Mastic asphalt is often recognised for its longevity and durability and an application at National Museum Cardiff certainly demonstrates this as the roofing system provided a remarkable 109 years’ weatherproof protection before requiring a full roof refurbishment.
Long-standing Mastic Asphalt Council (MAC) member Cardiff Asphalt has carried out a major roof renovation at the museum which houses three million objects across art, archaeology and geology, as well as library and natural history collections – about half of the national collection of Wales. The museum forms part of the wider network of National Museum Wales.
The whole of the first floor is dedicated to Wales’s national art collection, from paintings and drawings to sculpture and ceramics. It features one of the best collections of Impressionist paintings in Britain and leading international artists of today.
Mastic asphalt was applied to the museum roof in 1910 when the building was first erected and only patch repairs were carried out since. Mastic asphalt’s seamless composition means it can easily be spot repaired, eliminating the need for wholesale replacement for many years.
It was decided to carry out a full roof refurbishment with mastic asphalt to protect the national collection by improving roof watertightness, fire safety and environmental conditions. As part of the renovation works, new chillers have been installed for the air conditioning system to help conserve the national collection and urgent electrical work has also been carried out.
The roof has a surface area of 1,200m2 and with a roofing contract value of £132,000, the renovation work was completed in December 2020. Cardiff Asphalt was commissioned to carry out the roof refurbishment on behalf of WRW Construction.
Mastic asphalt was specified once again due to its exceptionally long lifespan, proven performance and suitability for use on listed and heritage buildings. The whole roof was protected with scaffolding and a huge cover to enable Cardiff Asphalt to continue the works, even in adverse weather conditions over the autumn and winter period.
The mastic asphalt system specified was a specially formulated roofing solution that uses advanced polymer technology to provide long term durability, increased fatigue resistance, improved temperature stability and ease of installation. Its low temperature flexibility ensures that the system can be installed in cold weather.
Mastic asphalt’s green credentials were also an advantage for this project, as it is carbon neutral and when it has reached the end of its useful life, it can be recycled or used as roof screed. Ten years ago the mastic asphalt sector became the first industry in the world to achieve the CarbonZero standard.
Fire safety was another consideration and the high mineral content of mastic asphalt renders it virtually incombustible. Mastic asphalt fulfils all the external fire resistance required for a roof covering and achieves the highest rating (AA) when tested in accordance with BS 476: Part 3. It has also been tested in accordance with the European standard for external fire exposure to roofs CEN/TS 1187:2012. No significant spread of flame was observed and no flame penetration occurred.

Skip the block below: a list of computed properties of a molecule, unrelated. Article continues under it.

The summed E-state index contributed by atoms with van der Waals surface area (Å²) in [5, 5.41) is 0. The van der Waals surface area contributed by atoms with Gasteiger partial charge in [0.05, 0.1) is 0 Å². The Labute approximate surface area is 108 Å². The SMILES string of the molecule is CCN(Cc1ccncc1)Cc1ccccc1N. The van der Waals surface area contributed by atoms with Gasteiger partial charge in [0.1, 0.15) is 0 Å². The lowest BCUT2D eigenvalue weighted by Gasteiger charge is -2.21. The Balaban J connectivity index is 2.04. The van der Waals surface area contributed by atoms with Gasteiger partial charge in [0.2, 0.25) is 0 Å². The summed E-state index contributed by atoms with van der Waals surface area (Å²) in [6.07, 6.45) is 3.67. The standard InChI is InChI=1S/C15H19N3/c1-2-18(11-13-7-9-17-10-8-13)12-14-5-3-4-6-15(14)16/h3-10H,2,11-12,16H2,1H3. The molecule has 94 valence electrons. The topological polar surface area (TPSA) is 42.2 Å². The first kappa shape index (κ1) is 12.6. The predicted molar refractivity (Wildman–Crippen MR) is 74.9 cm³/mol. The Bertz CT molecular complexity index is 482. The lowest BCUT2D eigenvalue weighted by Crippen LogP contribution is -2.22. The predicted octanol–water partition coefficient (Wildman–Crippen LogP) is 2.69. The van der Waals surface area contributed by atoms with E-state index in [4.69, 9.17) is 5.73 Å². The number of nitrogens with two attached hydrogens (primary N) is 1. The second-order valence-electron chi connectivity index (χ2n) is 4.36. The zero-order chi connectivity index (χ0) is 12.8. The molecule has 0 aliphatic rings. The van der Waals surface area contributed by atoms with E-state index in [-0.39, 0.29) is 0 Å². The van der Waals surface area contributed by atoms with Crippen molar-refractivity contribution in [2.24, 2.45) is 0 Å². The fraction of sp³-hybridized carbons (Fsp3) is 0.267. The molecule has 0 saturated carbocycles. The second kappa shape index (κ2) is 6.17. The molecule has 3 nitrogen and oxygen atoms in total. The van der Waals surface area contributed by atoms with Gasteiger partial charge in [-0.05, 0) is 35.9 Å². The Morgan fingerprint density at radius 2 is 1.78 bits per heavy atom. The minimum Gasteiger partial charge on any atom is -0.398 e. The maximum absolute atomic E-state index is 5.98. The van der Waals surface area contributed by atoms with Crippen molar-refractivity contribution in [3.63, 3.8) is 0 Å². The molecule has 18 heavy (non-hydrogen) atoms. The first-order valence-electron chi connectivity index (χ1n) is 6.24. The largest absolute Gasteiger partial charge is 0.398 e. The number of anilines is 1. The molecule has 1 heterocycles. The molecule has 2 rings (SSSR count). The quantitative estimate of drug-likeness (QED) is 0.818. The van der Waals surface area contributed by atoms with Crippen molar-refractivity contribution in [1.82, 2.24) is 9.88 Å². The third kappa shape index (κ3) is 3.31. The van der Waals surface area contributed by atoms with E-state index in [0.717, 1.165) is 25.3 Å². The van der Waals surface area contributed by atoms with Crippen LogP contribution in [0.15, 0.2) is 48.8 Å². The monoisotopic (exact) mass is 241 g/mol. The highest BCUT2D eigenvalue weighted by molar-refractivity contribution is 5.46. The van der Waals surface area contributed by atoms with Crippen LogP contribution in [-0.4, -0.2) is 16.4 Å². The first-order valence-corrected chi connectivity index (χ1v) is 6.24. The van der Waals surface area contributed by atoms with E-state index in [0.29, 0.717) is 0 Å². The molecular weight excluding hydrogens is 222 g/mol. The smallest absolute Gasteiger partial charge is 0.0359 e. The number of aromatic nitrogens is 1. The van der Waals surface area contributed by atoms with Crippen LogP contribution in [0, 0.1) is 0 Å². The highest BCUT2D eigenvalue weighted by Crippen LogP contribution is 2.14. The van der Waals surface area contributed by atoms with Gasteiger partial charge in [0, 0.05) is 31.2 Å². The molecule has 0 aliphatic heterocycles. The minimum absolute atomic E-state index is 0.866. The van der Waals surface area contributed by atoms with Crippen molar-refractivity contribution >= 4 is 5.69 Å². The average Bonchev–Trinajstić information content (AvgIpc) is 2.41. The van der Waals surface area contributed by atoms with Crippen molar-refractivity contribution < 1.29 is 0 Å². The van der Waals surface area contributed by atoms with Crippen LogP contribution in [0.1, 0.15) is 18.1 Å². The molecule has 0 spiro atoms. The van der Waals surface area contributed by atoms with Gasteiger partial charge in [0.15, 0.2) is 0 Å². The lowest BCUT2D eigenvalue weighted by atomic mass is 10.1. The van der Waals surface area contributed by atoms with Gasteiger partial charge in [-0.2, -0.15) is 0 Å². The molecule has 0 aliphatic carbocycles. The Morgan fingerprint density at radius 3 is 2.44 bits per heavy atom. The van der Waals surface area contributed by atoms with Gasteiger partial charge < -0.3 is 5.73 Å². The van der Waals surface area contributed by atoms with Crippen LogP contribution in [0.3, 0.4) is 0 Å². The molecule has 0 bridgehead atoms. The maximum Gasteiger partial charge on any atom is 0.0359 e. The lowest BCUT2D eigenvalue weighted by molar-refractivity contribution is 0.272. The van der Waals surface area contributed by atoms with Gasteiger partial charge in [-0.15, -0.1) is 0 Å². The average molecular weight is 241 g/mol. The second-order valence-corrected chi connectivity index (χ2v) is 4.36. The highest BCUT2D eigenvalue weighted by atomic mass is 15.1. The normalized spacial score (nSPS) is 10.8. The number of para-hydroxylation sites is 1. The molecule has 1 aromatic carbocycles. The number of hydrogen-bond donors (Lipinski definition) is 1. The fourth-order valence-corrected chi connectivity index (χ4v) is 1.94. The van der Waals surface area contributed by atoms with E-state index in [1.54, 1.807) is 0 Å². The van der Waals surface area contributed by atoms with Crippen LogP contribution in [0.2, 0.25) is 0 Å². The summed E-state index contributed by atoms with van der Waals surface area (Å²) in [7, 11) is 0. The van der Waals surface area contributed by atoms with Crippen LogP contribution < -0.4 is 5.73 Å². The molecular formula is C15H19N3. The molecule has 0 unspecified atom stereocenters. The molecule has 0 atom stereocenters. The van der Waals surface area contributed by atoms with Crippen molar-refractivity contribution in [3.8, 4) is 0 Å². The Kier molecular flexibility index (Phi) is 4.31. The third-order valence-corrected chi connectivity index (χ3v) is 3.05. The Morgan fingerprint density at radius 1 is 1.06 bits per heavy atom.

As mastic asphalt is laid in molten form, it is often confused with other types of waterproofing membrane that require naked flame or torch on application. In reality, there is no naked flame at the point of installation and because mastic asphalt is so highly flame resistant, there is little or no potential of fire risk.
Antony Ryan, Director of Cardiff Asphalt, said the company was very proud to have secured a contract of this magnitude in their home city.
“The National Museum Cardiff is an iconic building in Wales and we were extremely privileged to have been selected to carry out this work. The project did have some logistical challenges. For example, access to the roof is difficult and the museum is located in such a busy area of Cardiff that parking and unloading can be problematic.
“Only certain roof areas were available to asphalt at any one time as the museum remained open to visitors from 10am-5pm whilst the roof work was carried out. In addition, the project was very physically demanding as the asphalt needed to be carried or barrowed from the location of the asphalt mixer machine.
“This project also required a great deal of expertise in the installation of mastic asphalt, due to the location of domed areas and high upstands. Mastic asphalt lends itself to this type of project as its flowing characteristics make it ideal for surfaces which are complex or with protrusions,” he continued.
To fulfil the contract, family-run Cardiff Asphalt recruited two new apprentice labourers to expand the team. Cardiff Asphalt has been in operation for over 50 years and Antony Ryan and his wife Sarah took the business over from Antony’s father Tom when he retired.
Antony concludes: “I’ve been a mastic asphalt applicator for 34 years now and the National Museum Cardiff counts as one of the most prestigious contracts I’ve personally been involved in. It perfectly demonstrates our expertise in refurbishing heritage and listed buildings and it’s fantastic that it’s such a landmark in our home city.”
This article featured within the January 2021 edition of Conservation & Heritage Journal – click here to view the article.